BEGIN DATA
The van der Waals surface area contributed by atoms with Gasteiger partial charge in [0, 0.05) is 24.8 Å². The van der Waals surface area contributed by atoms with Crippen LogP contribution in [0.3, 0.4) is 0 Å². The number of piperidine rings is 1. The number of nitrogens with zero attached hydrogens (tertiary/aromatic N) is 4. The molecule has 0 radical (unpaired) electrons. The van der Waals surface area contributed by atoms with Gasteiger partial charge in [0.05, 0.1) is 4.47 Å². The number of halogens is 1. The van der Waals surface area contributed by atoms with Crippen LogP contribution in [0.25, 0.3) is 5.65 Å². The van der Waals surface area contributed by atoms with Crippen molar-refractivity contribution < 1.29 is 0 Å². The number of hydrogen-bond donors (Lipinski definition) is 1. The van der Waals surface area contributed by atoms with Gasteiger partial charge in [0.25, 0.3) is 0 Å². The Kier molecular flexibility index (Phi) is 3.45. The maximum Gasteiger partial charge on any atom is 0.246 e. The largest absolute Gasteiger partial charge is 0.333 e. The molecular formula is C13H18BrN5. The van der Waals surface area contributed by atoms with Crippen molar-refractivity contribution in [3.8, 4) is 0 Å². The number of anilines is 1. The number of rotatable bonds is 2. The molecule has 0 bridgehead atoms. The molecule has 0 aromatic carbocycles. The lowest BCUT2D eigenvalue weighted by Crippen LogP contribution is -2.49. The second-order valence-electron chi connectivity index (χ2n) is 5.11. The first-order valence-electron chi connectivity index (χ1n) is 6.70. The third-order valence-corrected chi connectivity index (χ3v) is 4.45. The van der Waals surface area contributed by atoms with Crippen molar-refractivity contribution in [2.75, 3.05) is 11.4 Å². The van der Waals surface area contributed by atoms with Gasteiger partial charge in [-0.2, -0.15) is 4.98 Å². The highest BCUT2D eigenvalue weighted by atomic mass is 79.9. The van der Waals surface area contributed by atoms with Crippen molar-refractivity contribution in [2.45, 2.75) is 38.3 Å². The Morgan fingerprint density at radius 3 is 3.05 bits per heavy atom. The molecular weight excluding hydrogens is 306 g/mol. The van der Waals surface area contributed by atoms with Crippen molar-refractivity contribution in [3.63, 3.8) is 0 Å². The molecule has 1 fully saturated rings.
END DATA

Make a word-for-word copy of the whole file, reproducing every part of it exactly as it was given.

The van der Waals surface area contributed by atoms with Gasteiger partial charge in [0, 0.05) is 24.8 Å². The van der Waals surface area contributed by atoms with Crippen LogP contribution in [0.3, 0.4) is 0 Å². The number of piperidine rings is 1. The number of nitrogens with zero attached hydrogens (tertiary/aromatic N) is 4. The molecule has 0 radical (unpaired) electrons. The van der Waals surface area contributed by atoms with Gasteiger partial charge in [0.05, 0.1) is 4.47 Å². The number of halogens is 1. The van der Waals surface area contributed by atoms with Crippen LogP contribution in [0.25, 0.3) is 5.65 Å². The van der Waals surface area contributed by atoms with Crippen molar-refractivity contribution < 1.29 is 0 Å². The number of hydrogen-bond donors (Lipinski definition) is 1. The van der Waals surface area contributed by atoms with Gasteiger partial charge in [0.25, 0.3) is 0 Å². The Kier molecular flexibility index (Phi) is 3.45. The maximum Gasteiger partial charge on any atom is 0.246 e. The largest absolute Gasteiger partial charge is 0.333 e. The molecular formula is C13H18BrN5. The van der Waals surface area contributed by atoms with Crippen molar-refractivity contribution in [3.8, 4) is 0 Å². The number of anilines is 1. The number of rotatable bonds is 2. The molecule has 0 bridgehead atoms. The molecule has 0 aromatic carbocycles. The lowest BCUT2D eigenvalue weighted by Crippen LogP contribution is -2.49. The second-order valence-electron chi connectivity index (χ2n) is 5.11. The first-order valence-electron chi connectivity index (χ1n) is 6.70. The third-order valence-corrected chi connectivity index (χ3v) is 4.45. The van der Waals surface area contributed by atoms with Crippen molar-refractivity contribution in [2.75, 3.05) is 11.4 Å². The van der Waals surface area contributed by atoms with Gasteiger partial charge in [-0.2, -0.15) is 4.98 Å². The highest BCUT2D eigenvalue weighted by atomic mass is 79.9. The van der Waals surface area contributed by atoms with Crippen molar-refractivity contribution in [2.45, 2.75) is 38.3 Å². The Morgan fingerprint density at radius 3 is 3.05 bits per heavy atom. The molecular weight excluding hydrogens is 306 g/mol. The van der Waals surface area contributed by atoms with Crippen molar-refractivity contribution in [3.63, 3.8) is 0 Å². The molecule has 1 fully saturated rings.